Italian coffee – a ritual of pleasure
Many people, when entering a coffee shop, simply order “coffee” without distinguishing between different types. The Italians are not. For them, drinking coffee is a ritual in which they fully enjoy the flavors, aromas, density, aftertaste in the mouth, they enjoy the “character” of the coffee.
Which, of course, is what all connoisseurs do. And Italians surely are ones because they have largely defined the culture of coffee drinking in Europe. If you think about it, you will see that the most popular coffee terms are Italian – espresso, latte, cappuccino and others.
Italians drink coffee every day – at home, at work, in cafés, restaurants, and there are traditional rules they respect. This traditional Italian coffee “goes” alone at breakfast , as part of the traditional Italian cuisine, and is then usually drank with. For the rest of the day, Italians generally prefer it black, dense, bitter, energizing after a meal.
While their cappuccino is a specialty, they do not drink it after 11 a.m. – if you see someone ordering a cappuccino around noon or later, he is most likely a tourist.
By the way, it is curious how the term “cappuccino” is very similar to the name of the 16th-century priesthood order of the Capuchins. They had pointed hats like hoods, which is the first association for espresso cream or milk foam. The other association is the black as a cassock coffee, with a “hood” that is white like the monks’ bald heads…
Apart from the curious moments, it should be mentioned that the traditions of preparing Italian coffee have some regional differences. In Venice for example, traditional coffee still has some oriental influence – sweet, with vanilla flavor. In Liguria and Piedmont, the Italian coffee is also sweet and elegant, while in Milan, say, coffee is “more business-like”, relatively quicker, energizing for work. In Naples it is black, tight, strong, short.
Because of the many differences in making – a small glass, a large glass, supplements, etc., for example, Marocchino, which is typical of Milan, in Turin becomes Bisserin, and in Puglia – Espresino.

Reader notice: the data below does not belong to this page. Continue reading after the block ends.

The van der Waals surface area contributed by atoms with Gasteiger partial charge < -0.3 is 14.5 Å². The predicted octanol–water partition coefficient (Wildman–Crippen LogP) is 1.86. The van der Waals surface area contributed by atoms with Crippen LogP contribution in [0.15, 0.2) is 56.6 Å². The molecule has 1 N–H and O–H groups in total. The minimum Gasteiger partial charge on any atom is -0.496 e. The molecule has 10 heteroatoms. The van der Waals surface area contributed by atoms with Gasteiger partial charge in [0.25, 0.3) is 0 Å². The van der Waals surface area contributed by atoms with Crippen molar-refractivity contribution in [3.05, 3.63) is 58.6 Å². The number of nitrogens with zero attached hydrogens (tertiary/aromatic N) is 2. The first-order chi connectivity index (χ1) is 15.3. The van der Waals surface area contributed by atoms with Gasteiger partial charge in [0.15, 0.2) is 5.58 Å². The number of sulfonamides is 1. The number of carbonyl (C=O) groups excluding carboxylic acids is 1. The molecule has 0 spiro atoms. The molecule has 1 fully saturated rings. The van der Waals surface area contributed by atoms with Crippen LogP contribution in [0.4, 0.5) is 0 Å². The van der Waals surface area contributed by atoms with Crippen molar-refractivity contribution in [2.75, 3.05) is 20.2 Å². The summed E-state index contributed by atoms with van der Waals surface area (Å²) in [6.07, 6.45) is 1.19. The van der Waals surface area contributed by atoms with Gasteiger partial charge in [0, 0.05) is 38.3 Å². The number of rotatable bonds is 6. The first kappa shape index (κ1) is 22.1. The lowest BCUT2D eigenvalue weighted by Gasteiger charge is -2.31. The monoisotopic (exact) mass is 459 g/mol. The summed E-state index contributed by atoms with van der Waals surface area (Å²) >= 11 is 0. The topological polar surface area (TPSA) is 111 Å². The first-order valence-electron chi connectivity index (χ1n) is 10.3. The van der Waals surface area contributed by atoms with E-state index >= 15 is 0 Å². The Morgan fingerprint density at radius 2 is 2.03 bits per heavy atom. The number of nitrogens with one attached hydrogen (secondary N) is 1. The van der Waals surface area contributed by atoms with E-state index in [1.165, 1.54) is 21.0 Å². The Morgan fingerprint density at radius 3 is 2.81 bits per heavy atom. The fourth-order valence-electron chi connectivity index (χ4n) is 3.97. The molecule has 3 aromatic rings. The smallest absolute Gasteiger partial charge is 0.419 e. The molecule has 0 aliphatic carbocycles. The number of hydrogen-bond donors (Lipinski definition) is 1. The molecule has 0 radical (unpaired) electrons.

Italian Coffee – The Devil’s drink that became divine
Coffee enters Italy in the 16th century when Venice begins to trade with it. Interestingly, the church, which has traditionally been very influential here, was firmly opposed to coffee. She defined it as a “devilish drink” of the unbelievers.
The reason is that it came from the Arabs. Coffee was discovered in Kenya in the 9th century, after which the Arabs monopolized it and for centuries kept secret how they cultivated it, how they processed the beans and made the drink itself. A turning point in the church’s position occurred with Clement VIII, who was a pope from 1592 to 1602. He tried the coffee, and said it would be a sin to drink such a tasty drink only by the unbelievers, and in order to defeat Satan he blessed coffee and pronounced it a Christian drink. Since then, coffee has become the most popular drink after water.
In fact, coffee has gone through twists and turns in the Muslim world as well. There were passionate supporters saying it was the “Muslim wine,” but also fierce opponents. The opponents considered it a devil’s creation because it was gathering people in large groups, and this was only to be done in the mosques. In 1511, a Supreme Council of Muslim clerics decided that coffee corrupts and banned it. And Murad IV, who ruled the Ottoman Empire from 1623 to 1640, even introduced a death penalty for drinking coffee. Of course, this ban also died with time.
Probably because of the initial resistance of the church and because it was expensive then, the Italian coffee did not get a lot of popularity right away. Trade in Venice began in 1570, and the first café there opened decades later.
In 1645, “Cafe Florian” opened and it is not only still existing today, but is among the most famous cafes in the world. The first specialized coffee shop was opened in 1683 again in Venice, in the San Marco area. After all, coffee for centuries has been part of the Italian lifestyle and culture.
Types of Italian coffee
The types of Italian coffee are varied and have become world brands. “The secret” is in the way of roasting the beans and combining different varieties in certain ratios to produce unique blends.
According to the tastes and aromas, the types of Italian coffee can be described as classic, elite, more ordinary, amateur, etc. There are also relatively new brands already on the global market.
Lavazza is the most popular Italian coffee – it is consumed by more than 80 percent of the Italian consumers. Its success is due both to the selected varieties and to the technologies used by the brand. The company started in 1895 by Luigi Lavazza, whose concept was originally the mixing of varieties to achieve unique flavors and aromas. Beginning as a store, today the company makes coffee for espresso, lingo, ristretto and others. It is soft, light, balanced.